With the massive success of Bong Joon-ho’s Parasite, the conversation of whether to watch in sub or in dub has risen again.
For those who don’t know the terminology, “sub” means that you watch the movie in its original language and you would read the subtitles. On the other hand, “dub” means that the audio was re-recorded in your native language, whatever that may be.
There are tons of people who have not seen the movie due to it being in sub. Reasons vary from not wanting to “read a movie” or just simply not being able to understand the language.
This conversation is commonly seen in anime with lots of arguments on both sides.
There is the argument that things are lost in translation such as jokes or phrases when it comes to remaking the show or movie in dub but the same thing could be said about the translation for the sub.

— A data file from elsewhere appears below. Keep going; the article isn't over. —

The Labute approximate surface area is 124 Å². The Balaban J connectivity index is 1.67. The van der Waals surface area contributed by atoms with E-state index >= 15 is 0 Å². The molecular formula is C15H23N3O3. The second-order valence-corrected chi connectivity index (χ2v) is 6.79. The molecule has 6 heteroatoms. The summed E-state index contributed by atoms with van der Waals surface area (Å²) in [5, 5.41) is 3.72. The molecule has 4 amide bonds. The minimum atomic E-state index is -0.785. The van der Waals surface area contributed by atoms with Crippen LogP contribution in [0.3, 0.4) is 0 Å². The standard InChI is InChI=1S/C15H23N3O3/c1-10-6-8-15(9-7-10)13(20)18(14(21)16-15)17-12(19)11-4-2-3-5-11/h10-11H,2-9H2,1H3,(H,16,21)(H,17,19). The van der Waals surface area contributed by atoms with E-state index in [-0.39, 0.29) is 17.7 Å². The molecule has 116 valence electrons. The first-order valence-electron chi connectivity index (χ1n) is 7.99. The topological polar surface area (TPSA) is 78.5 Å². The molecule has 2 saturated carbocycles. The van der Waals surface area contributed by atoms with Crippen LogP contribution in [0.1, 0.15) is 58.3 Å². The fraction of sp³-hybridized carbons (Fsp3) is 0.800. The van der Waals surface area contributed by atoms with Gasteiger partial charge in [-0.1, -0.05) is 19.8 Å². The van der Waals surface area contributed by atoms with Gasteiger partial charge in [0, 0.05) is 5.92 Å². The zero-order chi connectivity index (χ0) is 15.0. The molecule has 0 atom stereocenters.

“When it comes to live-action, dubbing is the worst. You just can’t do a voice over in a different language than the one that it was originally shot in,” says Chabot student and avid Anime watcher, Danny Loredo. “It’s just way too corny and distracts you from the film.”
There is also the fact that whoever is “dubbing” or writing the subs for whatever you are watching or playing could be censoring. There have been cases that prove that some lines are intentionally changed to issue in a form of censoring because whoever is doing the sub or the dub doesn’t agree with or approve of whatever is being said.
“Dub is just cringe for live action, translations would often result with a line being changed completely from what was originally intended,” says Chabot student frequent Anime watcher, Jacob Jenkins. “Live action dubs are awful because of how difficult it is to actually dub each line word for word due to how your lips move when speaking.”
An example of this would be Bruce Lee’s films he made while in Hong Kong the action was great but watching the movie in dub people would complain how his lips don’t match up with the words.
Will you be watching Parasite anytime soon or will you simply pass?